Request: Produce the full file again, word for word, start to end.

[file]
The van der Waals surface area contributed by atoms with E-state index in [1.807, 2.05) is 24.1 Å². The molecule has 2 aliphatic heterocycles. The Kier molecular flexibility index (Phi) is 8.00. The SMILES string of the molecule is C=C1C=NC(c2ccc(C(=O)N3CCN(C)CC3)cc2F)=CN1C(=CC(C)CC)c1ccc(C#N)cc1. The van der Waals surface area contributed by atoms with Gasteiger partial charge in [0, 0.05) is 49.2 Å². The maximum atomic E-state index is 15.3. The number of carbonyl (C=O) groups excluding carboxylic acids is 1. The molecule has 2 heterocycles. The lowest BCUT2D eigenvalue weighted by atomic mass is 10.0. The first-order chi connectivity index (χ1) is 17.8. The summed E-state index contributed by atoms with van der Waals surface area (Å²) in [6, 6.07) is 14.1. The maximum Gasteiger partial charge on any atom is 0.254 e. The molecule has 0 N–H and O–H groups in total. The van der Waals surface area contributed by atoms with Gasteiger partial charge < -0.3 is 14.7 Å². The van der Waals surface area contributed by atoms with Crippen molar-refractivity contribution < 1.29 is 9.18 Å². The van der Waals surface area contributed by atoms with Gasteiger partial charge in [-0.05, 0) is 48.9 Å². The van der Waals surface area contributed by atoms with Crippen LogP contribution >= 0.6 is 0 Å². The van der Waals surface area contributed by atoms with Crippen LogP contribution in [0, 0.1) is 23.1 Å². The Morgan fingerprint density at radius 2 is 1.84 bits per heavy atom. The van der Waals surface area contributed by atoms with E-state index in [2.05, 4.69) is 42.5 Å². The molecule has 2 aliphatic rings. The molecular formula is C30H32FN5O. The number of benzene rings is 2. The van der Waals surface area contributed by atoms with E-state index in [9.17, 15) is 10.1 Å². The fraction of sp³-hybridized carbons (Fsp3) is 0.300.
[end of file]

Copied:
The van der Waals surface area contributed by atoms with E-state index in [1.807, 2.05) is 24.1 Å². The molecule has 2 aliphatic heterocycles. The Kier molecular flexibility index (Phi) is 8.00. The SMILES string of the molecule is C=C1C=NC(c2ccc(C(=O)N3CCN(C)CC3)cc2F)=CN1C(=CC(C)CC)c1ccc(C#N)cc1. The van der Waals surface area contributed by atoms with Gasteiger partial charge in [0, 0.05) is 49.2 Å². The maximum atomic E-state index is 15.3. The number of carbonyl (C=O) groups excluding carboxylic acids is 1. The molecule has 2 heterocycles. The lowest BCUT2D eigenvalue weighted by atomic mass is 10.0. The first-order chi connectivity index (χ1) is 17.8. The summed E-state index contributed by atoms with van der Waals surface area (Å²) in [6, 6.07) is 14.1. The maximum Gasteiger partial charge on any atom is 0.254 e. The molecule has 0 N–H and O–H groups in total. The van der Waals surface area contributed by atoms with Gasteiger partial charge < -0.3 is 14.7 Å². The van der Waals surface area contributed by atoms with Crippen molar-refractivity contribution < 1.29 is 9.18 Å². The van der Waals surface area contributed by atoms with Gasteiger partial charge in [-0.05, 0) is 48.9 Å². The van der Waals surface area contributed by atoms with Crippen LogP contribution >= 0.6 is 0 Å². The van der Waals surface area contributed by atoms with Crippen LogP contribution in [0, 0.1) is 23.1 Å². The Morgan fingerprint density at radius 2 is 1.84 bits per heavy atom. The van der Waals surface area contributed by atoms with E-state index in [2.05, 4.69) is 42.5 Å². The molecule has 2 aliphatic rings. The molecular formula is C30H32FN5O. The number of benzene rings is 2. The van der Waals surface area contributed by atoms with E-state index in [9.17, 15) is 10.1 Å². The fraction of sp³-hybridized carbons (Fsp3) is 0.300.